get to a Super-Boss, beat him, you've won!). This is all well and
good, but although it's easy and quite fun to play, ultimately such
games are boring.  You don't really get good at games like these; you
just learn patterns.  You could train an industrial robot to play
Super Mario Brothers or R-Type right to the end.

Atari already have the rights to a lot of excellent game designs.
Some of them are old, but in all cases the underlying designs are
much more advanced and interesting to play than the standard Japanese
formula. A competent game designer could use today's graphics,
sound and hardware capabilities, extend the design if necessary adding
complexity and depth, and produce games so utterly blinding that
standard Japanese formulaic stuff would look very flat by comparison.
Jaguar would then be perceived to be orders of magnitude better than
the competition for hardware AND awesomeness of software.

Here are a few of the titles Atari have already published on console
or for which the rights must be available for a song:

STAR RAIDERS. Utterly brilliant Atari 400/800 3D space game.  If
Atari have any doubts that an improved Star Raiders would be popular,
let them look to the PC world, where a game called Wing Commander
by Origin Systems is currently taking over the US.  The game is
basically improved Star Raiders with breathtaking graphics - enemy
ships being scaled and rotated in the dogfights, mega explosions,
going on missions in a large and hostile Galaxy - it's all there.
The game is brilliant - I've played it - but to play it you need
a '386 PC with VGA graphics and a hard drive.  Even on such a PC
the game is nowhere near 50Hz smoothness.  A Star Raiders-upgrade
like this on Jaguar would be awesome.  The graphics hardware and
that awesome CPU could render this game in 50Hz realtime no sweat.
Add amazing sound and plenty of ROM space for lots of graphics and
missions, and you'd have a game which would dwarf the likes of
Super Mario with its sheer epic scope and which, as an added benefit,
have every PC owner in the US slavering to buy a Jaguar to play
the ultimate Wing Commander-style game on - not to mention all those
Atari 8-bit Star Commanders already out there.  Should be bundled with
the system when you buy it - or even built in! 

RESCUE ON FRACTALUS:  Originally developed for the 7800 console,
finally emerged as a 400/800 game. Lucasfilm managed to create a
world of solid 3D fractal mountains through which you could fly in
realtime.  Imagine what they could do with a CPU a hundred times as
powerful and awesome graphics assist.  The basic game formula begs to
have more complexity added, with larger mappable terrains and 
different missions. I can imagine Jaguar owners bragging to Nintendo
nerds: "So you thought that ground rotation in Pilot Wings was good?
Check THIS out, dude...."

DEFENDER/ROBOTRON:  Both these Williams titles could be developed
into outstanding shoot-'em-up games. Given the best graphics you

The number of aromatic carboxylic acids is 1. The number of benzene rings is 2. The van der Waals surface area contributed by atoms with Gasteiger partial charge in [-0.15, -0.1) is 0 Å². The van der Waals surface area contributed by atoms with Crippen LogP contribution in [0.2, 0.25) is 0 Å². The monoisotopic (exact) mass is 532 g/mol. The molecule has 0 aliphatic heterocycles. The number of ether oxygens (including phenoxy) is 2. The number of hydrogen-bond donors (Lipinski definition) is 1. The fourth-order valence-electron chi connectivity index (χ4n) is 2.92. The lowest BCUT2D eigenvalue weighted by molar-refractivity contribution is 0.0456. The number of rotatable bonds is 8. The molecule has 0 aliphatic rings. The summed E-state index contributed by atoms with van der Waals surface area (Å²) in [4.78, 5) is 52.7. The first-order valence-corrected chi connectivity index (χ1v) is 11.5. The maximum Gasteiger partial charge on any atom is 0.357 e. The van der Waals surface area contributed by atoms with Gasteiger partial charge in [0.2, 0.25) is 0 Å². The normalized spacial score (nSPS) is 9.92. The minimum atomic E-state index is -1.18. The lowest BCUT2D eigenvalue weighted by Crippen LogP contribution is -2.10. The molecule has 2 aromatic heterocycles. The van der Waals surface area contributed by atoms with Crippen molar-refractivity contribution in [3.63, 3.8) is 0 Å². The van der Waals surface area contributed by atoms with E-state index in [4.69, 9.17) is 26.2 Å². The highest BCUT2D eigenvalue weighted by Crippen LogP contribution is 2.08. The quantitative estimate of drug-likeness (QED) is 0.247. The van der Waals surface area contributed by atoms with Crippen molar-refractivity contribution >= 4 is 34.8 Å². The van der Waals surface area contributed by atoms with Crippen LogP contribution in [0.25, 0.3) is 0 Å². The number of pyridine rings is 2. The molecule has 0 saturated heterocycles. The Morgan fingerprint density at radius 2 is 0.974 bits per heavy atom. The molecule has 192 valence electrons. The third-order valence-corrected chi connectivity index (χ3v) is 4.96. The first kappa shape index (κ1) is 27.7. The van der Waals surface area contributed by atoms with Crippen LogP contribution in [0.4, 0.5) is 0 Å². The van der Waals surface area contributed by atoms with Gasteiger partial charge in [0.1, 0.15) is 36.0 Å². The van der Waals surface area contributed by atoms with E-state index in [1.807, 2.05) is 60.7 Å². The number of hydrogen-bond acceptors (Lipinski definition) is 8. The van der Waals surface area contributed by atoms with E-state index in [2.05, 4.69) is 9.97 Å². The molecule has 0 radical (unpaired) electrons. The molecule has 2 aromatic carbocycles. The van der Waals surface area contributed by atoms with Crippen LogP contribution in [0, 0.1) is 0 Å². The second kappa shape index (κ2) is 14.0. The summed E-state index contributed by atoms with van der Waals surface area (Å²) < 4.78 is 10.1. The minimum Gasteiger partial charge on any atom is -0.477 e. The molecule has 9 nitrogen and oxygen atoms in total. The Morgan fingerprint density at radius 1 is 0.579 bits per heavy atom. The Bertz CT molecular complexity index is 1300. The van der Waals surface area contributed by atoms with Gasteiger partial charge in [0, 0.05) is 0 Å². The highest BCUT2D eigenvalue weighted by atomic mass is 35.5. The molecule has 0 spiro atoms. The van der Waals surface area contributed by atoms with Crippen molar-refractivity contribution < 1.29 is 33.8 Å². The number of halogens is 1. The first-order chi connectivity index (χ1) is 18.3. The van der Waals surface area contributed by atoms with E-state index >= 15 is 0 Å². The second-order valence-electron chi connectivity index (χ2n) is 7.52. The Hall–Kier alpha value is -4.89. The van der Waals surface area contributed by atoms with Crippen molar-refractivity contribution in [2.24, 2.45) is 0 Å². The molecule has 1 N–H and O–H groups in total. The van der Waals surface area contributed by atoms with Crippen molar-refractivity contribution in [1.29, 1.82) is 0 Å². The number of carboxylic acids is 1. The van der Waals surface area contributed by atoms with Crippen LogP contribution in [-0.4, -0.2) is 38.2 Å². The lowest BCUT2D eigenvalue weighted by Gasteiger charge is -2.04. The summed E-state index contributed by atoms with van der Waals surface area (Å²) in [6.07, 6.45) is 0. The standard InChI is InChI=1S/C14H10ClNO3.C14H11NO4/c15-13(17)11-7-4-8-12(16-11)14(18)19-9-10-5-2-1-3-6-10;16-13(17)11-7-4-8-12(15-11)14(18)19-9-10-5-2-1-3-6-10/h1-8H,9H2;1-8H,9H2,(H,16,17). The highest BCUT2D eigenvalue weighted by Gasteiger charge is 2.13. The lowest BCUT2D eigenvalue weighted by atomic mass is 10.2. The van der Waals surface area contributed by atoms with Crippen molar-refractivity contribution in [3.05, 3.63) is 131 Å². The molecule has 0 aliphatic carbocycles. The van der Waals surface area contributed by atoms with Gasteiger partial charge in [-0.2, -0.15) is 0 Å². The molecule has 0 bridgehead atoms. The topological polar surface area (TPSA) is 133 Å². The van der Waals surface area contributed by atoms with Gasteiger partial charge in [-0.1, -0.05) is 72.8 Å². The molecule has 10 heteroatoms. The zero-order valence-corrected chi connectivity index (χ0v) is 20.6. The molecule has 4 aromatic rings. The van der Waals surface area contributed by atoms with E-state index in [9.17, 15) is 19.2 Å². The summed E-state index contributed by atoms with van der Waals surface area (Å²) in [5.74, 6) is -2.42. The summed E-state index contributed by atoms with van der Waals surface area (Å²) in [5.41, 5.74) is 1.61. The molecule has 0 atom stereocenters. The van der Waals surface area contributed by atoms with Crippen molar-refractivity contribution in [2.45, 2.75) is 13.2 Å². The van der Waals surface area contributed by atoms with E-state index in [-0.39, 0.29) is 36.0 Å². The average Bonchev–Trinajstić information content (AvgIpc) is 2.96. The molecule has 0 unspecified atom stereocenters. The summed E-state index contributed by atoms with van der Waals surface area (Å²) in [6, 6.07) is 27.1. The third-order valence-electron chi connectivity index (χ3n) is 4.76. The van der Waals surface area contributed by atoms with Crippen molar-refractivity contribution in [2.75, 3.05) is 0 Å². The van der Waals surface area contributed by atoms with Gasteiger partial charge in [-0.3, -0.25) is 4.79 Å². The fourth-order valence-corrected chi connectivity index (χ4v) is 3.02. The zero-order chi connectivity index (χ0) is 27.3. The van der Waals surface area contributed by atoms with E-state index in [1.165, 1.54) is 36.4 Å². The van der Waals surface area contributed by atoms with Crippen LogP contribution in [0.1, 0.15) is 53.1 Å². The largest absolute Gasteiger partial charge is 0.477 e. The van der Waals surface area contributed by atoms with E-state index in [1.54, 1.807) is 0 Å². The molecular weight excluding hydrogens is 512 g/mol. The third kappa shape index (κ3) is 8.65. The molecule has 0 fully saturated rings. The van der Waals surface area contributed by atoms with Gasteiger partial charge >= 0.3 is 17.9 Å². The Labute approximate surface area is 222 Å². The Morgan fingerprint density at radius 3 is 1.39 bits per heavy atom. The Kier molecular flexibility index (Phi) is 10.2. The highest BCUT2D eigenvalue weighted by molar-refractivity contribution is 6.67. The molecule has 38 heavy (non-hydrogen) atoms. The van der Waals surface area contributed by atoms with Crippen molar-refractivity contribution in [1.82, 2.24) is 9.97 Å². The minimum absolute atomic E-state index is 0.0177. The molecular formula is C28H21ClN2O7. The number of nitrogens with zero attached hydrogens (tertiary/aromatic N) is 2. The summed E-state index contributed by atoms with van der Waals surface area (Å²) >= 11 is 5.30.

can buy, more variety and complexity and special attention to
playability they'll make conventional Japanese scrollie-blasters
look very uninspiring.

TEMPEST: Weird but wonderful early Atari arcade game. I can think
of how you might use the basic design of this game to create an
utterly brilliant and unusual 3D shoot-em-up in a Cyberspace-style
setting.  Tempest is a strange and wildly frantic 3-D shoot-em-up
designed by Dave Theurer, the game designer responsible for another
early Atari classic, Missile Command.  Tempest is played on a neon
web suspended in space; running along the top edge, you fire down
into the web at the meanies which swarm up to get you.  Originally
a vector game, this basic design could be updated using the latest
raster technology to create a 3-D shoot-em-up far more weird,
ferocious and addictive than Space Harrier or Afterburner ever were.

Atari also need at least one awesome flight simulator, one awesome
driving game (possibly Race Driving, the Hard Driving sequel),
STUN Runner (a futuristic driving game which would, if implemented
well, be a lot better than Famicom's futuristic driving game
F-Zero) and Lemmings.  Sure, let them hedge their bets with a
few arcade conversions, but let them pick the best ones and the
most complex - the sort of stuff which would be hard for a Sega
or Nintendo to do well.
So Atari have the ideal opportunity to reclaim their homeland
from the invading Japanese.  Nintendo and Sega have made their
moves; Atari know that their hardware is way better than both
of the Japanese offerings. Ultimately, however, it is the
quality of the software available which will decide the matter.
In this respect Atari shouldn't set out just to emulate the Japanese.
They should go all-out and bury them.

Well, that's about all for the moment.  Enjoy the lightsynth,
watch out for Revenge when it becomes available and keep on taking
the tablets.  I'll leave you to reflect on a few gentle lines I
wrote to my beloved only the other night:

[] INT tbb IS [star FROM 32 FOR 64]:
    (in.x.range(x2)) AND (in.y.range(y2))

Enchanting, huh?

-- Y a K  14/8/1991